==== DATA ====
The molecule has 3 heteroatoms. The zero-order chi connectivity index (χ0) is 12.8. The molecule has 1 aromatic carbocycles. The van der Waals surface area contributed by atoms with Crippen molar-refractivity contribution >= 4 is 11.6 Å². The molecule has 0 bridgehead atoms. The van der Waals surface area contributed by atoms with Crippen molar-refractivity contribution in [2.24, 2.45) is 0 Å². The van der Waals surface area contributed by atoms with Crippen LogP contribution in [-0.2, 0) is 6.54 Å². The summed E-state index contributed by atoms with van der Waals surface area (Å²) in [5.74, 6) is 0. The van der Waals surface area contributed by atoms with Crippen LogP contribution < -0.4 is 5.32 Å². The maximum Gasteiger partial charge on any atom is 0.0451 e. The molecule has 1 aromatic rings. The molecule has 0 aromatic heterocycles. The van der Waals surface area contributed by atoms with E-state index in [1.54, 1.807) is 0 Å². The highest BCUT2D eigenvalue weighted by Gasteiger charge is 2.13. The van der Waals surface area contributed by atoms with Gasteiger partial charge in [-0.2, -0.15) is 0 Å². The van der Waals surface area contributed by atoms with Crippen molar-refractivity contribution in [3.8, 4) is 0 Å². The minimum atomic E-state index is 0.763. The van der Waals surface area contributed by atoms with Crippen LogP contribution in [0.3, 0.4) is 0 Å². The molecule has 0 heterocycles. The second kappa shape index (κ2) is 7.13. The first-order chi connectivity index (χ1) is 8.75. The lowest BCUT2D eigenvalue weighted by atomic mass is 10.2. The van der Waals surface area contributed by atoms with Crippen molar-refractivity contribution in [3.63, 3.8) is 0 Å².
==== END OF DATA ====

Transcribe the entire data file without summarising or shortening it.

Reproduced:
The molecule has 3 heteroatoms. The zero-order chi connectivity index (χ0) is 12.8. The molecule has 1 aromatic carbocycles. The van der Waals surface area contributed by atoms with Crippen molar-refractivity contribution >= 4 is 11.6 Å². The molecule has 0 bridgehead atoms. The van der Waals surface area contributed by atoms with Crippen molar-refractivity contribution in [2.24, 2.45) is 0 Å². The van der Waals surface area contributed by atoms with Crippen LogP contribution in [-0.2, 0) is 6.54 Å². The summed E-state index contributed by atoms with van der Waals surface area (Å²) in [5.74, 6) is 0. The van der Waals surface area contributed by atoms with Crippen LogP contribution < -0.4 is 5.32 Å². The maximum Gasteiger partial charge on any atom is 0.0451 e. The molecule has 1 aromatic rings. The molecule has 0 aromatic heterocycles. The van der Waals surface area contributed by atoms with E-state index in [1.54, 1.807) is 0 Å². The highest BCUT2D eigenvalue weighted by Gasteiger charge is 2.13. The van der Waals surface area contributed by atoms with Gasteiger partial charge in [-0.2, -0.15) is 0 Å². The van der Waals surface area contributed by atoms with Crippen molar-refractivity contribution in [3.8, 4) is 0 Å². The minimum atomic E-state index is 0.763. The van der Waals surface area contributed by atoms with Crippen LogP contribution in [0.3, 0.4) is 0 Å². The molecule has 0 heterocycles. The second kappa shape index (κ2) is 7.13. The first-order chi connectivity index (χ1) is 8.75. The lowest BCUT2D eigenvalue weighted by atomic mass is 10.2. The van der Waals surface area contributed by atoms with Crippen molar-refractivity contribution in [3.63, 3.8) is 0 Å².